4-part series on grieving Grieving Homeschooling Inspiration When life is tough

3 Resources That Comfort When Life is Tough

It’s been quiet but productive around the homestead this week. There has been cold wind, treacherous ice, and standard difficulties, but when I focus on those things then sings my soul from somewhere in me but apart from me, reminding me I am blessed. I am reminded that even in the hard moments there is indeed reason to sing.

3 resources that comfort

This is the second in a four-part series about grieving the loss of a loved one. In the final post, I’ll be sharing very specific ways others helped me throughout these difficult months as I floundered through the heartbreak of loosing both of my parents in such a short time. My hope is to provide my own personal experiences with grief as an insight into what others in your life might be feeling, as well as a practical list of ways we can help others who are grieving. }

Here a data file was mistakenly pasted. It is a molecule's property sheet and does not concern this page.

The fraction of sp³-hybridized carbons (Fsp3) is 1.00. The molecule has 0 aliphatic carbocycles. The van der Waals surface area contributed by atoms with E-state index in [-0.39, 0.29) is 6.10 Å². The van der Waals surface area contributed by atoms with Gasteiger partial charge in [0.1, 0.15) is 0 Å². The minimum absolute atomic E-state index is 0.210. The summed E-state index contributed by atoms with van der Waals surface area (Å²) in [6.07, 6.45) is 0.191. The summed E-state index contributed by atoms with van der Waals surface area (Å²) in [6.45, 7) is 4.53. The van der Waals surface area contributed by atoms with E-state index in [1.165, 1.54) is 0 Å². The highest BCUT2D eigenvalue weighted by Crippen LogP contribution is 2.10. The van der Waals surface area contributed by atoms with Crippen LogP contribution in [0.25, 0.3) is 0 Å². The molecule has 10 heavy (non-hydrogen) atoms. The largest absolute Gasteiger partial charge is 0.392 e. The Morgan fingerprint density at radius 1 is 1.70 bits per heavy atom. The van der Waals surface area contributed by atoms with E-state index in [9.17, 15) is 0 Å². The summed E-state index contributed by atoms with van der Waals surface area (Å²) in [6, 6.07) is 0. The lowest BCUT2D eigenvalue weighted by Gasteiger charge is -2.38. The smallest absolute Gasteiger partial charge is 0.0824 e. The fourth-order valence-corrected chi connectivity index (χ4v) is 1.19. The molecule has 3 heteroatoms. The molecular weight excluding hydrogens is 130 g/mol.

On the Homestead This Week

One daughter braided many new rows on her rug. The chicken have been enjoying increased hours of daylight and are back in the egg-laying business, at least part time. My husband excitedly spent many hours assembling his reverse osmosis system for our maple syrup making set up this year. (Much more about that in upcoming posts… we’re getting excited as syrup season nears.) And we baked. A lot. (I’ll also be sharing my daughter’s amazing Artisan bread recipe in a post soon.) While I enjoy the productivity, the beauty, and the deliciousness then sings my soul.

then sings my soul

then sings my soul

reverse osmosis system for maple syrup making

then sings my soul

then sings my soul

then sings my soul